Stephen Dunne (actor)

From Wikipedia, the free encyclopedia
Jump to: navigation, search
Stephen Dunne
Stephen Dunne in Doll Face.png
Stephen Dunne in the 1945 film Doll Face
Born Stephen Michael Dunne
(1918-01-13)January 13, 1918
Northampton, Massachusetts, U.S.
Died September 2, 1977(1977-09-02) (aged 59)
Los Angeles, California, U.S.
Other names Stephen Dunn, Steve Dunn, Steve Dunne
Years active 1936–1977

Stephen Michael Dunne (January 13, 1918,[1][better source needed] – September 2, 1977) was an American actor, radio personality and disc jockey. He was active on television and in films from 1945 to 1973 and was also credited as Steve Dunn, Michael Dunne, Stephan Dunne, and Steve Dunne.

Early years[edit]

Dunne majored in drama and journalism during his two-and-a-half years at the University of Alabama.[when?] While there, he worked at a local radio station and "found himself in love with the business."[2]

Radio[edit]

Dunne worked as an announcer at a radio station in Worcester, Massachusetts,[when?] and then went to New York, where he worked as both an announcer and a newscaster.[when?][2] He went on to star as private eye Sam Spade in The Adventures of Sam Spade[3] from 1950 to 1951. He played Lucky Larson in Deadline Mystery (1947),[3]:95 and he was the announcer for The Jack Kirkwood Show (1943 - 1946).[3]:170

Television[edit]

In 1950, Dunne starred in Love and Kisses on KTSL-TV in Los Angeles, California.[4] On network television, Dunne starred in the comedy Professional Father (1955).[5]:858 He was the announcer for The Bob Crosby Show (1958)[5] and The Liberace Show (1958-1959).[5]:598 In the 1960-1961 season, he and Mark Roberts played private detective brothers in the syndicated television series The Brothers Brannagan.[6] He was also the host of the game shows Truth or Consequences (nighttime version, 1957),[7] You're On Your Own (1956-1957)[5]:1210 and Double Exposure (1961).[5]:280

Dunne appeared in several television shows, including Professional Father, The Millionaire, Alfred Hitchcock Presents, Petticoat Junction, Batman (episodes 47 and 48), Dragnet 1967, Nanny and the Professor, and The Brady Bunch.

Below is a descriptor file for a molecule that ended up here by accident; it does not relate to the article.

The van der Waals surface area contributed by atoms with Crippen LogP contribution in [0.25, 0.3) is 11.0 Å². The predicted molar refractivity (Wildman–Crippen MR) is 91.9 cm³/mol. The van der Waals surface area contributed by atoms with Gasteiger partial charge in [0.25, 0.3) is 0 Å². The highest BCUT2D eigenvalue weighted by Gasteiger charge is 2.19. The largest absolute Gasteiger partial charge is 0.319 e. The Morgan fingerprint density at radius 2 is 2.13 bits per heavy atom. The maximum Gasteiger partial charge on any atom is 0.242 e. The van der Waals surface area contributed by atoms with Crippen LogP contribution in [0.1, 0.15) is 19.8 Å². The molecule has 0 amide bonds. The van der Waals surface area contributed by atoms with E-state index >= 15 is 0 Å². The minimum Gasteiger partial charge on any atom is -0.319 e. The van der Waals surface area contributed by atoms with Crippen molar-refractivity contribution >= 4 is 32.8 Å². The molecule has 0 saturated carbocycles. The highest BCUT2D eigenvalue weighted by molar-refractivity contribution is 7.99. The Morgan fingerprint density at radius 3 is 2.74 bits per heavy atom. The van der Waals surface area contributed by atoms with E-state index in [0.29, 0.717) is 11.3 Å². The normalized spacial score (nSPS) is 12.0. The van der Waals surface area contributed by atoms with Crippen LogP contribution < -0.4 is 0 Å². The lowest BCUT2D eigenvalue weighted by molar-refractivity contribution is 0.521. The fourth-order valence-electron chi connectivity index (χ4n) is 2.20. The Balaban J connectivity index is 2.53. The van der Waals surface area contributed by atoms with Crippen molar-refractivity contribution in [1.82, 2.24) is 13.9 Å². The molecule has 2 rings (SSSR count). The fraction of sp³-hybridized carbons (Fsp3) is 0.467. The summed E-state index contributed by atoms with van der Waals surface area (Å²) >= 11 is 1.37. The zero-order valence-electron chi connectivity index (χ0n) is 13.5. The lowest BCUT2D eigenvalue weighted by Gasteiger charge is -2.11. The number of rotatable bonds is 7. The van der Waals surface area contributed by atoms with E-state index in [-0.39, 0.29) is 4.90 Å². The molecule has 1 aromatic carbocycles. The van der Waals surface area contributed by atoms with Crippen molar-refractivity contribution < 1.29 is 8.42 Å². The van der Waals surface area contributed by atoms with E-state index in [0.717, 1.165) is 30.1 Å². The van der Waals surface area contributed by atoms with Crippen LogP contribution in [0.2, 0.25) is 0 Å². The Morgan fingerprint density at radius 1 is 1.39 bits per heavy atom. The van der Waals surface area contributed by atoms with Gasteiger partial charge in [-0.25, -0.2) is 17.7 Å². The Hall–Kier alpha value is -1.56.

Later years[edit]

In 1968, Dunne became director of sales for Hollywood Video Center, a division of Western Video Industries.[8]

Personal life[edit]

Dunne married Vivian Belliveau in 1940. They had a son, Stephen, and a daughter, Margaret.[2]

Partial filmography[edit]

References[edit]

  1. ^ "Stephen Dunne". IMDb. Retrieved 23 August 2013. 
  2. ^ a b c "Radio-Television". Altoona Tribune. Pennsylvania, Altoona. January 9, 1951. p. 11. Retrieved December 16, 2016 – via Newspapers.com.  open access publication – free to read
  3. ^ a b c Terrace, Vincent (1999). Radio Programs, 1924-1984: A Catalog of More Than 1800 Shows. McFarland & Company, Inc. ISBN 978-0-7864-4513-4. P. 15.
  4. ^ "Production" (PDF). Billboard. April 24, 1950. p. 48. Retrieved 16 December 2016. 
  5. ^ a b c d e Terrace, Vincent (2011). Encyclopedia of Television Shows, 1925 through 2010. McFarland & Company, Inc. ISBN 978-0-7864-6477-7. P. 119.
  6. ^ Erickson, Hal (1989). Syndicated Television: The First Forty Years, 1947-1987. McFarland & Company, Inc. ISBN 0-7864-1198-8. Pp. 107-108.
  7. ^ "Truth or Consequences" (PDF). Broadcasting. December 23, 1957. p. 18. Retrieved 16 December 2016. 
  8. ^ "(untitled brief)" (PDF). Broadcasting. May 6, 1968. p. 87. Retrieved 17 December 2016. 

External links[edit]